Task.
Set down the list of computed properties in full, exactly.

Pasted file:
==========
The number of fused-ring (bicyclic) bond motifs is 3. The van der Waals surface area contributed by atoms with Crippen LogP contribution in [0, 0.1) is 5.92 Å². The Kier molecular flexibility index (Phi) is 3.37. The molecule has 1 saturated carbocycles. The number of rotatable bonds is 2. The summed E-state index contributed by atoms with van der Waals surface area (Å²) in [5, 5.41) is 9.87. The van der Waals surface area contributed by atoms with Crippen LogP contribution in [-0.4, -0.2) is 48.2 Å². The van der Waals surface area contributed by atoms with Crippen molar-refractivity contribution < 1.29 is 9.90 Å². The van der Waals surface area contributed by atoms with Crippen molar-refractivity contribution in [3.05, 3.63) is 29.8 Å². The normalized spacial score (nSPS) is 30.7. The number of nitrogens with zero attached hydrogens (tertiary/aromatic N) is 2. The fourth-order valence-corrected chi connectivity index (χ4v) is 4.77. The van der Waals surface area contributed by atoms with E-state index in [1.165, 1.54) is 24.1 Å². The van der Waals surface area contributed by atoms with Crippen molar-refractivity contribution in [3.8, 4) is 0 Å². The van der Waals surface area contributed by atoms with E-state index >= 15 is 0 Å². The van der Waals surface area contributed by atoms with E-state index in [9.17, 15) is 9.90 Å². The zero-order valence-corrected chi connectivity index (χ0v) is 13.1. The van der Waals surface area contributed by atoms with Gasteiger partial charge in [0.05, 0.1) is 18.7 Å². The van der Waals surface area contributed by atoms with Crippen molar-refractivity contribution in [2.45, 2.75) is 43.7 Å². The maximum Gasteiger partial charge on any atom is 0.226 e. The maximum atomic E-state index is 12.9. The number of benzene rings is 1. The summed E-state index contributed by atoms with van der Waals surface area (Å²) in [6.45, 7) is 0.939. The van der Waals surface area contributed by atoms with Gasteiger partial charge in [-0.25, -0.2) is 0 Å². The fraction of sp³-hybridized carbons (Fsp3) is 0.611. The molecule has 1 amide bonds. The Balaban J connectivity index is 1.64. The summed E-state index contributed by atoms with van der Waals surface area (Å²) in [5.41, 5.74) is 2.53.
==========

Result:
The number of fused-ring (bicyclic) bond motifs is 3. The van der Waals surface area contributed by atoms with Crippen LogP contribution in [0, 0.1) is 5.92 Å². The Kier molecular flexibility index (Phi) is 3.37. The molecule has 1 saturated carbocycles. The number of rotatable bonds is 2. The summed E-state index contributed by atoms with van der Waals surface area (Å²) in [5, 5.41) is 9.87. The van der Waals surface area contributed by atoms with Crippen LogP contribution in [-0.4, -0.2) is 48.2 Å². The van der Waals surface area contributed by atoms with Crippen molar-refractivity contribution < 1.29 is 9.90 Å². The van der Waals surface area contributed by atoms with Crippen molar-refractivity contribution in [3.05, 3.63) is 29.8 Å². The normalized spacial score (nSPS) is 30.7. The number of nitrogens with zero attached hydrogens (tertiary/aromatic N) is 2. The fourth-order valence-corrected chi connectivity index (χ4v) is 4.77. The van der Waals surface area contributed by atoms with E-state index in [1.165, 1.54) is 24.1 Å². The van der Waals surface area contributed by atoms with Crippen molar-refractivity contribution in [3.8, 4) is 0 Å². The van der Waals surface area contributed by atoms with E-state index >= 15 is 0 Å². The van der Waals surface area contributed by atoms with E-state index in [9.17, 15) is 9.90 Å². The zero-order valence-corrected chi connectivity index (χ0v) is 13.1. The van der Waals surface area contributed by atoms with Gasteiger partial charge in [0.05, 0.1) is 18.7 Å². The van der Waals surface area contributed by atoms with Crippen molar-refractivity contribution in [2.45, 2.75) is 43.7 Å². The maximum Gasteiger partial charge on any atom is 0.226 e. The maximum atomic E-state index is 12.9. The number of benzene rings is 1. The summed E-state index contributed by atoms with van der Waals surface area (Å²) in [6.45, 7) is 0.939. The van der Waals surface area contributed by atoms with Gasteiger partial charge in [-0.25, -0.2) is 0 Å². The fraction of sp³-hybridized carbons (Fsp3) is 0.611. The molecule has 1 amide bonds. The Balaban J connectivity index is 1.64. The summed E-state index contributed by atoms with van der Waals surface area (Å²) in [5.41, 5.74) is 2.53.